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Biking is an excellent cardio workout that can work wonders for your fitness quotient. It is an easy exercise that requires you to sit on your cycle, step on the pedal, and get started. Indeed, this activity sounds achievable and seven miles should be doable.
But the real question is, how long does it take to bike seven miles? Beginners can cover this distance in about 30 to 45 minutes, at a comfortable speed of 10mph. On the other hand, professional bikers can finish the same lapse in half the time.
While speed is an essential aspect of the exercise, there are other factors that you must take into account. Think of the terrain you are riding on and your fitness level that will help you finish the ride quickly.
If the duration of your ride varies, it’s because there are other factors you are missing out on. So, let’s quickly jump into the various factors that can decide your time on the cycle.
Factors That Determine How Long Your 7 Mile Ride Takes
The 45-minute duration is a general estimate of how long it would take to complete your seven miles milestones. However, other essential factors will decide your biking speed and, consequently, the duration of your ride.
Your Fitness Level
Whether you follow an active or passive lifestyle will decide how long it will take you to cross the seven-mile mark.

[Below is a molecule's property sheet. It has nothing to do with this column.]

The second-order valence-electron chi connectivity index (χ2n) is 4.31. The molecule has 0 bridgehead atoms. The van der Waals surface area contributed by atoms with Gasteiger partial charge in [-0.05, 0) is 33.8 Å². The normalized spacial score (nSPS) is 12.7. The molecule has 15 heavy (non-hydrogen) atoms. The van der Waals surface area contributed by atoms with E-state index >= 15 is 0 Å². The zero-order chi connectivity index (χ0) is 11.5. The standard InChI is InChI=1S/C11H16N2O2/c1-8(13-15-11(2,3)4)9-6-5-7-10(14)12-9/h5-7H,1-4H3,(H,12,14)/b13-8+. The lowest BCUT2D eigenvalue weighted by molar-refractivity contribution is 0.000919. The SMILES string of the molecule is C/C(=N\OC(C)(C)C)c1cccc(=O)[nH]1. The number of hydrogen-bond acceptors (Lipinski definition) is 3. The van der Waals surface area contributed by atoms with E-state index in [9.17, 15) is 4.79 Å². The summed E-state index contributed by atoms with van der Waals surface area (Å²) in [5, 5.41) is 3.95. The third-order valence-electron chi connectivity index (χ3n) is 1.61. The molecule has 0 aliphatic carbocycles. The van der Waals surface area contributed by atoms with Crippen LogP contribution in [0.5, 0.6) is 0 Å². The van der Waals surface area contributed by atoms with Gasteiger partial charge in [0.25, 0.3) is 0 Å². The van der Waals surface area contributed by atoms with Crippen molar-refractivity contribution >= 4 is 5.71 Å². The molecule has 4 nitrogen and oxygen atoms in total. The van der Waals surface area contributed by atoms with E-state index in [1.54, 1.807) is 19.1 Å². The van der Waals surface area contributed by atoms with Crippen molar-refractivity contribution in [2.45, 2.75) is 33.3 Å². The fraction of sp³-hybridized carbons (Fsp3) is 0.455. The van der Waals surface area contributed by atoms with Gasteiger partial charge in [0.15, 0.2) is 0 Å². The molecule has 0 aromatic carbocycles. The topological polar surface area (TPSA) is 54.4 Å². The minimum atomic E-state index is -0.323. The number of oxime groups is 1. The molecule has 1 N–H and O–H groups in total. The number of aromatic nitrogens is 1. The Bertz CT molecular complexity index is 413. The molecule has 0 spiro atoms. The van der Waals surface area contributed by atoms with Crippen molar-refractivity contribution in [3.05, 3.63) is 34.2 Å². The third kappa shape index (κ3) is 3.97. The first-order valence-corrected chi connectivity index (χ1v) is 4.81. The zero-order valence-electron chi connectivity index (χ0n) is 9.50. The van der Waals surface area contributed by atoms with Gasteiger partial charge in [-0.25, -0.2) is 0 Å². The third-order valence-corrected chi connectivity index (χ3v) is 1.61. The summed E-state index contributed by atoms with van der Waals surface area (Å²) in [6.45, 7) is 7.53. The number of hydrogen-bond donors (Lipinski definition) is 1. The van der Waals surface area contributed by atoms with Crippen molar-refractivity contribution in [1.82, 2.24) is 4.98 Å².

Do not worry if you do not see yourself as an active person. You will still be able to complete your cycling goals without much struggle. However, give yourself some time to get familiar with this new routine before clocking your rides.
Regular cyclists will be able to cover this distance much quicker as they are used to biking mechanics. Meanwhile, seven miles is an easy commute for professionals. They will finish the rounds without as much as breaking a sweat.
The Terrain You Are Pedalling On
It’s also important to consider the terrain you are riding on. If you are biking on a flat route, you will likely have lesser disturbances in your pathway. So, you can expect to have a happy, regular bike ride.
However, if you are traveling in a slippery, bumpy, or gravel-filled area, you will need to be more careful. Extra care while riding means spare time. So, you will be slowed down by rough terrain.
Additionally, note if you are riding uphill or downhill. Thanks to gravity, you do not have to exert a lot of pressure when pedaling down the hill. But alternatively, you must push hard to reach up a mountain. Subsequently, it’ll take more time to ride a bike uphill than downhill.
The Type of Bike You Have
There are different types of bikes available for riders. From road bikes to mountain bikes, you can make your pick. While these cycles are classified based on various purposes, know that they also affect the speed and performance of your rides.
Each bike uses different kinds of materials, influencing the rider’s speed. Say your bike has carbon and aluminum as base elements. You are likely to ride faster than your friend who has a bike made from steel.
Even the tires will help you speed up your pace. A bike with soft tires will work like magic on a flat route. On the other hand, a bike with knobby tires will be fantastic on rough terrain.